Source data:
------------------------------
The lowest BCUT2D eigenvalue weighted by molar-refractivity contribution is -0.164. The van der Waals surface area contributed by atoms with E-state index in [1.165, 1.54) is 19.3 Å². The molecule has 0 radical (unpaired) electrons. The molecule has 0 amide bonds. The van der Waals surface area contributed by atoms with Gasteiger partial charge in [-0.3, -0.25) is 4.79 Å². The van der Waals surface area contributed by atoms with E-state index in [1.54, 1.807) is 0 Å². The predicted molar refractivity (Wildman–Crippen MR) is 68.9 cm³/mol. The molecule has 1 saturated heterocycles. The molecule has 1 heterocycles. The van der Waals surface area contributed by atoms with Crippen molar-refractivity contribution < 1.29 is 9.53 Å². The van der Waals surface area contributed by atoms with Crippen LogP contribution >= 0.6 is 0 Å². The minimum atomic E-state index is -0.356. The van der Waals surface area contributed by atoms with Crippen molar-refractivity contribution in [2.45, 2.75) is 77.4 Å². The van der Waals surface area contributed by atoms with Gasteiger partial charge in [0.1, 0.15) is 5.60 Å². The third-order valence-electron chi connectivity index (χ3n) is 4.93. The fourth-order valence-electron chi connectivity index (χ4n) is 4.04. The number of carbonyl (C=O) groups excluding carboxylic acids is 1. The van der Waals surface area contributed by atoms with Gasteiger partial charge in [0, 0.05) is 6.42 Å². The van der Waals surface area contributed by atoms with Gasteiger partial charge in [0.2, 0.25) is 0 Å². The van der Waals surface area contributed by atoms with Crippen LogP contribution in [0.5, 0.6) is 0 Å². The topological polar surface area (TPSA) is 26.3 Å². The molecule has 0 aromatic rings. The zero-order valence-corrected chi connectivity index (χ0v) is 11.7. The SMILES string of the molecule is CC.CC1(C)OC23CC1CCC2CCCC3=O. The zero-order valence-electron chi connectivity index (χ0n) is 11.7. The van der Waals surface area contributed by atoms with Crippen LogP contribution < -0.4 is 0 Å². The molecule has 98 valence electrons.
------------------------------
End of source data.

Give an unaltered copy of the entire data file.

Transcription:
The lowest BCUT2D eigenvalue weighted by molar-refractivity contribution is -0.164. The van der Waals surface area contributed by atoms with E-state index in [1.165, 1.54) is 19.3 Å². The molecule has 0 radical (unpaired) electrons. The molecule has 0 amide bonds. The van der Waals surface area contributed by atoms with Gasteiger partial charge in [-0.3, -0.25) is 4.79 Å². The van der Waals surface area contributed by atoms with E-state index in [1.54, 1.807) is 0 Å². The predicted molar refractivity (Wildman–Crippen MR) is 68.9 cm³/mol. The molecule has 1 saturated heterocycles. The molecule has 1 heterocycles. The van der Waals surface area contributed by atoms with Crippen molar-refractivity contribution < 1.29 is 9.53 Å². The van der Waals surface area contributed by atoms with Crippen LogP contribution >= 0.6 is 0 Å². The minimum atomic E-state index is -0.356. The van der Waals surface area contributed by atoms with Crippen molar-refractivity contribution in [2.45, 2.75) is 77.4 Å². The van der Waals surface area contributed by atoms with Gasteiger partial charge in [0.1, 0.15) is 5.60 Å². The third-order valence-electron chi connectivity index (χ3n) is 4.93. The fourth-order valence-electron chi connectivity index (χ4n) is 4.04. The number of carbonyl (C=O) groups excluding carboxylic acids is 1. The van der Waals surface area contributed by atoms with Gasteiger partial charge in [0, 0.05) is 6.42 Å². The van der Waals surface area contributed by atoms with Gasteiger partial charge in [0.2, 0.25) is 0 Å². The van der Waals surface area contributed by atoms with Crippen LogP contribution in [0.5, 0.6) is 0 Å². The topological polar surface area (TPSA) is 26.3 Å². The molecule has 0 aromatic rings. The zero-order valence-corrected chi connectivity index (χ0v) is 11.7. The SMILES string of the molecule is CC.CC1(C)OC23CC1CCC2CCCC3=O. The zero-order valence-electron chi connectivity index (χ0n) is 11.7. The van der Waals surface area contributed by atoms with Crippen LogP contribution < -0.4 is 0 Å². The molecule has 98 valence electrons.